Projects so far – I painted the cock, and I’ve painted one of my garden butterflies. I’ve bought a little easel and put up a rail for hanging wet paintings.

And framed a couple of photos of my dad’s last signal box. Voila!

Tram Train

This is about the weird and wonderful tram train. Weird because it runs partly on tram lines and partly on standard rail tracks. Wonderful because it opens up a new route into our city of Sheffield.

It runs from Parkgate Retail World to Cathedral in Sheffield CIty Centre

Here’s the info


Why is it featured in my blog?

Because, for me, this is a LIFE CHANGER. Travelling into Sheffield by car is a NIGHTMARE. There is too much traffic on too many – or too few – lanes. There are tram lines along the roads and there are confusing road signs.

Travelling by train is good but has limitations – and you have to get to a rail station first anyway. Which means finding somewhere to park, train tickets to pre-purchase and pre planning the return trip, negotiating a large main line station and hoping the train turns up.

The tram train is different. Park in Retail World, Parkgate – for free. Catch the tram – pay on board. Get off where you like. Rotherham, Meadowhall (shopping centre), Ikea(major homeware store), Centertainment (cinema, bowling, restaurants), Arena (major events), and all the way into Sheffield.

So now, if someone says – lets go bowling, or to the cinema, or meet up in Sheffield, I can say YES.

Thank you tram train.

Work In Progress

What should you do when you are so busy you haven’t had time to write? Well, write of course.

So much to record, if only for my own reference, but I do hope I can share  a few interesting ideas, opinions for discussion or maybe a laugh or two.

Things to include

  • Tram-Train, and how it has broadened my horizons
  • Fitbit and how I am monitoring my sleep and steps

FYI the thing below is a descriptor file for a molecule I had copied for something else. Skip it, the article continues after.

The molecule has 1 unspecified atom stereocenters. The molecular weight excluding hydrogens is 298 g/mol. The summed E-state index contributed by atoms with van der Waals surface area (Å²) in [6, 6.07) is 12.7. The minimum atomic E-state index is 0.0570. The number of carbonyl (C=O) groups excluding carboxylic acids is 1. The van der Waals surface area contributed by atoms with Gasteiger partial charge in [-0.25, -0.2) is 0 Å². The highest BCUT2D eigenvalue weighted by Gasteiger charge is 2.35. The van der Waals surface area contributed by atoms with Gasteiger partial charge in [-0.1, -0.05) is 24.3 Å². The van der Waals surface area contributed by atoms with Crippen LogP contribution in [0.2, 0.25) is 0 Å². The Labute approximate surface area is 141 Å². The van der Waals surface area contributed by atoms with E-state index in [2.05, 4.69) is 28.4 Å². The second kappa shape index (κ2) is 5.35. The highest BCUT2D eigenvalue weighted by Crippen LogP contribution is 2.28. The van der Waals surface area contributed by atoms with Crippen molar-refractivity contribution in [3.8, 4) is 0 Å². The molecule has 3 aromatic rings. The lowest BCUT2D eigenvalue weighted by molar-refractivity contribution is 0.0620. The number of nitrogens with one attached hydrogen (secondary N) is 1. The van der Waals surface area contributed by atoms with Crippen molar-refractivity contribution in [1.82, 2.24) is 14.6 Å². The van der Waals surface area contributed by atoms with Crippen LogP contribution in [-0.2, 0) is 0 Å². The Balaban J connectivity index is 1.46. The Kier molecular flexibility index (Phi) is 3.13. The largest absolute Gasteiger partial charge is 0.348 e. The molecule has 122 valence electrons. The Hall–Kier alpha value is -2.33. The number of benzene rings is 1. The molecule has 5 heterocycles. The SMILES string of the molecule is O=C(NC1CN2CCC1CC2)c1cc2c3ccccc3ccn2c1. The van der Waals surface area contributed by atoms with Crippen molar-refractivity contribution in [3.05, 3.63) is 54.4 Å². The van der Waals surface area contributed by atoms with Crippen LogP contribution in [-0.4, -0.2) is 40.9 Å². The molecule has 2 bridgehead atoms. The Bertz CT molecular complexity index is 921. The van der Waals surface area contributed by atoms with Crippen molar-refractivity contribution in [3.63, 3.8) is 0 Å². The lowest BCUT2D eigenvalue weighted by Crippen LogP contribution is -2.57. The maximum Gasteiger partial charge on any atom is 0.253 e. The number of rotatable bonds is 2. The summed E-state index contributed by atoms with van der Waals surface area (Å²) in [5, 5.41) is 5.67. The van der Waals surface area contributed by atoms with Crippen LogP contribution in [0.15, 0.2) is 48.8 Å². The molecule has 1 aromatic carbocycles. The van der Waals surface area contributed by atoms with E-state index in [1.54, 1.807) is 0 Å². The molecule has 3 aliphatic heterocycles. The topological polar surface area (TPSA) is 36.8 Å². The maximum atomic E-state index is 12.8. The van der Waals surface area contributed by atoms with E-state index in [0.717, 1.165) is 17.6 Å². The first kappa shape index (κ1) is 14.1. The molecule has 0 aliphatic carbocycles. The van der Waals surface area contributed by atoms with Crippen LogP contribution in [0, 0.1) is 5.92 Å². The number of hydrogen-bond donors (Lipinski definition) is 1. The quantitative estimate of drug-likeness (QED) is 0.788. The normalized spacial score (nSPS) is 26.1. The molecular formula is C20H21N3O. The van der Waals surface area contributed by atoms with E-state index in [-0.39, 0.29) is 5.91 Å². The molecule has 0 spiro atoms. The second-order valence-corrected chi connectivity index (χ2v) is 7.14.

• My Signal box summer house/project shed
  • Yesterday – the film
  • All on the move – three of my Major close family are moving house – and i am very excited about it.

Unfortunately I can’t write any more tonight – Fitbit says it’s bedtime 😉


D – Day – a Snapshot of my family, 1944

June 6th 1944 was my mother’s 32nd birthday. She was 8 months pregnant with her fourth child.

Her other children were 9, 8 and 5 years old. My dad was not “in the war” due to his job on the railway. In those days men did not look after the children so when my mum became ill during her pregnancy, she took her children to her sister’s, while being cared for by her brother and his wife. My dad insisted on taking the children back home to Yorkshire (my mum’s relatives were in Essex) but then realised he could not care for them, and had them placed in local authority care. Each of the siblings was fostered out separately. The older two became frantically upset, and the experience had lifelong effects.

My father was instructed to take back the first born, my brother, as he was so distressed. He collected him, put him on a train to London St Pancras and arranged for the boy’s paternal grandmother to collect him. My brother  then had a different set of fears – he was in London during the final fierce battles of the war. He was sent to school there, and slept on the landing of the accommodation his grandparents shared with 5 other families. He witnessed at close site the bombing of the local station, and collected shrapnel with his peers after school.

These records are taken from my mother’s diaries and my brother’s autobiography. My brother recorded that he was told there was a new baby brother in the family and that he would soon be returnng home.

That was on July 4th 1944.

There is no record of what happened to  my sister and 5 year old brother during this time. Nor is there a timeline – was it weeks or months?

At the 75th anniversary of D-Day, I expected to find remenicenses of a family finding joy and relief. Instead I found a broken home. The brother born on 4/7/44 is approaching 75, and my only living relative, and he can’t tell me anything. It was only spoken about by my sister when we were much older. The  experience she described to me was utterly frantic. No-one ever mentioned D-Day, except to comment each year, that it was my mother’s birthday.